Legal wins boost pet ownership in Singapore, South Korea

This comes after ending decades old practices that led to unfair and cruel treatment of these animals.

Cat High Fiving Human
Svetlana Sultanaeva | iStock.com

Singapore and South Korea kicked off 2024 with a promise of better life for cats and dogs, respectively, by moving to end decades old practices that led to unfair and cruel treatment of these animals.

The separate developments with Singapore ending a cat ban on public housing and South Korea banning dog meat consumption completely, should have a strong positive impact on pet food companies as the presence of more pets could mean greater demand for pet food.

In Singapore, a 34-year ban on cat ownership in public flats is expected to be lifted later in 2024 as the state's Housing Development Board (HDB) finalizes the new policies that would allow households to own up to two cats per unit. To accommodate Singaporeans who want to own cats, the HDB will make microchipping and licensing of pet cats mandatory. There will be a two-year period for cat owners to follow this rule, which will establish ownership and accountability. As HDBs are usually multi-level buildings, cat owners are also required to cat-proof their units by installing screens on windows to prevent cats from escaping or falling down from windows or balconies located high above.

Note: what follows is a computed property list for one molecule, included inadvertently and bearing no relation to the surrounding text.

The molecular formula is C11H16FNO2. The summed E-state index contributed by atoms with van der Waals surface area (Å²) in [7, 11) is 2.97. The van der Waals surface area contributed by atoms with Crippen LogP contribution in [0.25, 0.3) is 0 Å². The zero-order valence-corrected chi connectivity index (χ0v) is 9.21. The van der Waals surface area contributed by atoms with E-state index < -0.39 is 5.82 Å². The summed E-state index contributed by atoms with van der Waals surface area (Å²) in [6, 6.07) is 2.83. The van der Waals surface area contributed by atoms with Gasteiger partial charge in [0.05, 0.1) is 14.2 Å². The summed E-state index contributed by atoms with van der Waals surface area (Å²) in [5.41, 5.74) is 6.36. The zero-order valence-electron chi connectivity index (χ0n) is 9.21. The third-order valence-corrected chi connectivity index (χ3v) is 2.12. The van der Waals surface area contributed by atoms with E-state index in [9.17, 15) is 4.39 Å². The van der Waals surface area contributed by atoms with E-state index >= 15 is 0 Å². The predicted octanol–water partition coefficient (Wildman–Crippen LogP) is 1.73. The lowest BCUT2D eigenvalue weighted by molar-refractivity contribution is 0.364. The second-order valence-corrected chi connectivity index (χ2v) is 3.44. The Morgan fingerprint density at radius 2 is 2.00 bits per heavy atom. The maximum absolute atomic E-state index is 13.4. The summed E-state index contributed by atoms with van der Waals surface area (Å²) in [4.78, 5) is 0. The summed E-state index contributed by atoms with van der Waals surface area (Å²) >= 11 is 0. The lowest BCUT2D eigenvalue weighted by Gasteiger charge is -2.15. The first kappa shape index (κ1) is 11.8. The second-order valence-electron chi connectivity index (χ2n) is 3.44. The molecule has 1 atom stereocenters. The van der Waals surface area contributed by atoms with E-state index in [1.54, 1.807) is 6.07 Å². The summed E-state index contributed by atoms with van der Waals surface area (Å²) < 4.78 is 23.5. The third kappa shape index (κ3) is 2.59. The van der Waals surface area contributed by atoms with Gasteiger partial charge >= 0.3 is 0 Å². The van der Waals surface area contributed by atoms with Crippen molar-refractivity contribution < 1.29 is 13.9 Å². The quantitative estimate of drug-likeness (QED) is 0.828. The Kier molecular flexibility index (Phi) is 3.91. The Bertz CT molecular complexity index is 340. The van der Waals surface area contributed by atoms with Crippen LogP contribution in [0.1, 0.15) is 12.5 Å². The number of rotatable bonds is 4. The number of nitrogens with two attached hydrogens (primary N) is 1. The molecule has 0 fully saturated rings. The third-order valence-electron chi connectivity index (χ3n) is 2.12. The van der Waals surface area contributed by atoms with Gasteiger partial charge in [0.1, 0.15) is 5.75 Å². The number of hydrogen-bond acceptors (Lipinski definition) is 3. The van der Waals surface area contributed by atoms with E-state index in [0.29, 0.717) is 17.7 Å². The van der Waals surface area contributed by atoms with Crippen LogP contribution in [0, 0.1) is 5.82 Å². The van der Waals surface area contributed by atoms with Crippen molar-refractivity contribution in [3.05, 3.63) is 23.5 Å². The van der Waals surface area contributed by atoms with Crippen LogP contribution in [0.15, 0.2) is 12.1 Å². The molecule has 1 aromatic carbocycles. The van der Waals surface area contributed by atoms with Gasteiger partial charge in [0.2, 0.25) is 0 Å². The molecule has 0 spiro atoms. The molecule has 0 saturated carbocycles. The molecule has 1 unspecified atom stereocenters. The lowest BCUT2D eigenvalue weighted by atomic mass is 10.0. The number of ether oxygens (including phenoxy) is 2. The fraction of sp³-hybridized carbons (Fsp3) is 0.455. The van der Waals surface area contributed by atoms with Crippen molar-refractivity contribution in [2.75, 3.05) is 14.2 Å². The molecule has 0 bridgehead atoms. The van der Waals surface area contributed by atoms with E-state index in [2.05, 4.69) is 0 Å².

Singapore's cat population is expected to increase now that HDB residents are allowed to have two cats. Research firm Euromonitor International estimates there are some 94,000 cats are in Singapore today. Some 80% of Singaporeans (2023 population: 5.92 million) live in high-rise public buildings.

Meanwhile in South Korea, years of discussions and activities designed to completely eradicate the country's inhumane dog meat trade finally became a law when the National Assembly passed a special bill on Jan. 9, 2023 that bans dog meat consumption and all types of businesses related to it.

Dog meat consumption has fallen out of favor in recent years, especially among the younger group of pet owners. The new law strictly prohibits the breeding, butchering, distributing and selling of dogs for meat. It also calls for providing subsidies to help those in the dog meat industry to find new careers or start a different business. The government estimates around 1,150 dog farms, 34 butchering businesses, 219 distributors and approximately 1,600 restaurants that sell food made with dog meat in South Korea.

The bill received favorable votes from 208 parliament members and two abstentions. The ruling People Power Party (PPP) and the main opposition Democratic Party (DP) have jointly pushed for the ban as South Koreans become more cognizant of animal rights as many of them become pet owners. The successful passage of the bill was also welcomed by South Korea's First Lady Kim Keon Hee, a known pet lover, who wanted to see the malpractice outlawed as it was a campaign promise made by President Yoon Suk Yeol.

There will be, however, a three-year period before the law takes full effect to give those in the business to find new livelihoods. By 2027, violators could face a maximum two years of prison sentence or a fine of up to 30 million won (US$22,768).

That is the same year that South Korea aims to build a 15 trillion won pet industry (approximately US$11.47 billion) with government-led initiatives. Over the last 10 years, the country's household pet ownership grew from 3.64 million in 2012 to 6.02 million in 2022. By 2027, South Korea aims to significantly increase its total pet food exports from US$149 million in 2022 to US$500 million.


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